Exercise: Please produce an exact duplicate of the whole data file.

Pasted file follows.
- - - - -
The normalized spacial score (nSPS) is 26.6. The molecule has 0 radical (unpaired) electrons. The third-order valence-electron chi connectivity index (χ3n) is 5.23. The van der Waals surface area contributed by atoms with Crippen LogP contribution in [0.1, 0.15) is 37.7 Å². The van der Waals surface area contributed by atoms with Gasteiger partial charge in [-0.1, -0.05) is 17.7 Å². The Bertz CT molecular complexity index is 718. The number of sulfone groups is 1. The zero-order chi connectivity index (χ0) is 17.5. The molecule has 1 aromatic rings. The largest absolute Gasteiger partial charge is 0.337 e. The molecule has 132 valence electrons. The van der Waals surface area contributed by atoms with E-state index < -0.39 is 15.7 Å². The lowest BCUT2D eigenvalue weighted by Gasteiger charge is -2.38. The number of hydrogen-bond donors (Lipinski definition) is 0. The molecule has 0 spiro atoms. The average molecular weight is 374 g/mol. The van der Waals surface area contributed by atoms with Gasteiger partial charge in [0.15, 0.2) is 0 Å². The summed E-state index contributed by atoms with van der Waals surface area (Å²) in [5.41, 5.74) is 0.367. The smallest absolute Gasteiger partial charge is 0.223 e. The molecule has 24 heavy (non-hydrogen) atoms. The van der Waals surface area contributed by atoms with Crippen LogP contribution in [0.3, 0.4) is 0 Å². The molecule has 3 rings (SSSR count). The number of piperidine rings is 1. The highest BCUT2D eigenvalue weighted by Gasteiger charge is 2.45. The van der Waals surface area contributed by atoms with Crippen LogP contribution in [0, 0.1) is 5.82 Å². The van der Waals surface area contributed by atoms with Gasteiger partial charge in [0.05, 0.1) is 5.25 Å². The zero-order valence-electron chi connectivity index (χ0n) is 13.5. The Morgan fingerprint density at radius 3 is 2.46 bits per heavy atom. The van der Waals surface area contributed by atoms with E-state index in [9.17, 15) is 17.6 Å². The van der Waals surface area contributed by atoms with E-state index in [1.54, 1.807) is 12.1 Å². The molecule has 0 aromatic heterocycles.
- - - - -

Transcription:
The normalized spacial score (nSPS) is 26.6. The molecule has 0 radical (unpaired) electrons. The third-order valence-electron chi connectivity index (χ3n) is 5.23. The van der Waals surface area contributed by atoms with Crippen LogP contribution in [0.1, 0.15) is 37.7 Å². The van der Waals surface area contributed by atoms with Gasteiger partial charge in [-0.1, -0.05) is 17.7 Å². The Bertz CT molecular complexity index is 718. The number of sulfone groups is 1. The zero-order chi connectivity index (χ0) is 17.5. The molecule has 1 aromatic rings. The largest absolute Gasteiger partial charge is 0.337 e. The molecule has 132 valence electrons. The van der Waals surface area contributed by atoms with E-state index < -0.39 is 15.7 Å². The lowest BCUT2D eigenvalue weighted by Gasteiger charge is -2.38. The number of hydrogen-bond donors (Lipinski definition) is 0. The molecule has 0 spiro atoms. The average molecular weight is 374 g/mol. The van der Waals surface area contributed by atoms with Gasteiger partial charge in [0.15, 0.2) is 0 Å². The summed E-state index contributed by atoms with van der Waals surface area (Å²) in [5.41, 5.74) is 0.367. The smallest absolute Gasteiger partial charge is 0.223 e. The molecule has 24 heavy (non-hydrogen) atoms. The van der Waals surface area contributed by atoms with Crippen LogP contribution in [0.3, 0.4) is 0 Å². The molecule has 3 rings (SSSR count). The number of piperidine rings is 1. The highest BCUT2D eigenvalue weighted by Gasteiger charge is 2.45. The van der Waals surface area contributed by atoms with Crippen LogP contribution in [0, 0.1) is 5.82 Å². The van der Waals surface area contributed by atoms with Gasteiger partial charge in [0.05, 0.1) is 5.25 Å². The zero-order valence-electron chi connectivity index (χ0n) is 13.5. The Morgan fingerprint density at radius 3 is 2.46 bits per heavy atom. The van der Waals surface area contributed by atoms with E-state index in [9.17, 15) is 17.6 Å². The van der Waals surface area contributed by atoms with E-state index in [1.54, 1.807) is 12.1 Å². The molecule has 0 aromatic heterocycles.